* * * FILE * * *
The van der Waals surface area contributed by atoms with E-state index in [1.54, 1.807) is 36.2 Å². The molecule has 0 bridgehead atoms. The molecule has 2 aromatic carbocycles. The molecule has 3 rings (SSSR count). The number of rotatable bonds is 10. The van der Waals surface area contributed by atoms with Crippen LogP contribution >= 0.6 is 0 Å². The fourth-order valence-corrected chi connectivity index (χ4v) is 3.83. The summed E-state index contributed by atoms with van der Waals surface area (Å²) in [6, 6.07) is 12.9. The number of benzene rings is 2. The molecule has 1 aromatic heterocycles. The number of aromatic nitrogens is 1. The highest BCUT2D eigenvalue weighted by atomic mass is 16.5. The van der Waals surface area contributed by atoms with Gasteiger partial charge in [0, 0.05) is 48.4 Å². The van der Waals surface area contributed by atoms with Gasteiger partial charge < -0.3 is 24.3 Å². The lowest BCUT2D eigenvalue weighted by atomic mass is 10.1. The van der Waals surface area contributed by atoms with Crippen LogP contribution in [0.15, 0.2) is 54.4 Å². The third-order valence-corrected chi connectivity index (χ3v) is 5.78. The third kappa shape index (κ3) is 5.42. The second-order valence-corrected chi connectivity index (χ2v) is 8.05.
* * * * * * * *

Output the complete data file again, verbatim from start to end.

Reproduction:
The van der Waals surface area contributed by atoms with E-state index in [1.54, 1.807) is 36.2 Å². The molecule has 0 bridgehead atoms. The molecule has 2 aromatic carbocycles. The molecule has 3 rings (SSSR count). The number of rotatable bonds is 10. The van der Waals surface area contributed by atoms with Crippen LogP contribution >= 0.6 is 0 Å². The fourth-order valence-corrected chi connectivity index (χ4v) is 3.83. The summed E-state index contributed by atoms with van der Waals surface area (Å²) in [6, 6.07) is 12.9. The number of benzene rings is 2. The molecule has 1 aromatic heterocycles. The number of aromatic nitrogens is 1. The highest BCUT2D eigenvalue weighted by atomic mass is 16.5. The van der Waals surface area contributed by atoms with Gasteiger partial charge in [0, 0.05) is 48.4 Å². The van der Waals surface area contributed by atoms with Gasteiger partial charge < -0.3 is 24.3 Å². The lowest BCUT2D eigenvalue weighted by atomic mass is 10.1. The van der Waals surface area contributed by atoms with Crippen LogP contribution in [0.15, 0.2) is 54.4 Å². The third-order valence-corrected chi connectivity index (χ3v) is 5.78. The third kappa shape index (κ3) is 5.42. The second-order valence-corrected chi connectivity index (χ2v) is 8.05.